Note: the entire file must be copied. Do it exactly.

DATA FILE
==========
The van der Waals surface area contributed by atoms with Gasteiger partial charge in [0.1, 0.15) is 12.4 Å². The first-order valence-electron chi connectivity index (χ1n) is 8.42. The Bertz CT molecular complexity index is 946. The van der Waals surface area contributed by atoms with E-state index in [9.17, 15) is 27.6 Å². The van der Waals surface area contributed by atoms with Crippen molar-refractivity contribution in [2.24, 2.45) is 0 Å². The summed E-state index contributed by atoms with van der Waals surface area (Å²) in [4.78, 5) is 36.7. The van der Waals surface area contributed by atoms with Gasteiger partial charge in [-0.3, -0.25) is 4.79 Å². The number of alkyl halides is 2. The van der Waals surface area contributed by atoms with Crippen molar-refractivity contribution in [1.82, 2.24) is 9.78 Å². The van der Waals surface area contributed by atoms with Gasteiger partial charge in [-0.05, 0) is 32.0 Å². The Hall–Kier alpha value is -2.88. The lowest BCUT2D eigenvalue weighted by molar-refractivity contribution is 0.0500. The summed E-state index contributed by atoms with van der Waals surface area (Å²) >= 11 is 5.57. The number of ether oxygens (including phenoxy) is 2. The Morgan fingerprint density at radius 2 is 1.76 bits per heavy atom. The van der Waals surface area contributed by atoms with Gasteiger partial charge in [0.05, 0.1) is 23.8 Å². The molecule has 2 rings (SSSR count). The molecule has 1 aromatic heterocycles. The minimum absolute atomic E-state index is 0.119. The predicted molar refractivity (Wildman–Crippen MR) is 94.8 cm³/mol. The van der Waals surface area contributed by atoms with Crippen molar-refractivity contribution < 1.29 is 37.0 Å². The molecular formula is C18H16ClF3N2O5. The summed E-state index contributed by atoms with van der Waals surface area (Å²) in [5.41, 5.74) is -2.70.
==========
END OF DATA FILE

The van der Waals surface area contributed by atoms with Gasteiger partial charge in [0.1, 0.15) is 12.4 Å². The first-order valence-electron chi connectivity index (χ1n) is 8.42. The Bertz CT molecular complexity index is 946. The van der Waals surface area contributed by atoms with E-state index in [9.17, 15) is 27.6 Å². The van der Waals surface area contributed by atoms with Crippen molar-refractivity contribution in [2.24, 2.45) is 0 Å². The summed E-state index contributed by atoms with van der Waals surface area (Å²) in [4.78, 5) is 36.7. The van der Waals surface area contributed by atoms with Gasteiger partial charge in [-0.3, -0.25) is 4.79 Å². The number of alkyl halides is 2. The van der Waals surface area contributed by atoms with Crippen molar-refractivity contribution in [1.82, 2.24) is 9.78 Å². The van der Waals surface area contributed by atoms with Gasteiger partial charge in [-0.05, 0) is 32.0 Å². The Hall–Kier alpha value is -2.88. The lowest BCUT2D eigenvalue weighted by molar-refractivity contribution is 0.0500. The summed E-state index contributed by atoms with van der Waals surface area (Å²) >= 11 is 5.57. The number of ether oxygens (including phenoxy) is 2. The Morgan fingerprint density at radius 2 is 1.76 bits per heavy atom. The van der Waals surface area contributed by atoms with Gasteiger partial charge in [0.05, 0.1) is 23.8 Å². The molecule has 2 rings (SSSR count). The molecule has 1 aromatic heterocycles. The minimum absolute atomic E-state index is 0.119. The predicted molar refractivity (Wildman–Crippen MR) is 94.8 cm³/mol. The van der Waals surface area contributed by atoms with Crippen molar-refractivity contribution < 1.29 is 37.0 Å². The molecular formula is C18H16ClF3N2O5. The summed E-state index contributed by atoms with van der Waals surface area (Å²) in [5.41, 5.74) is -2.70.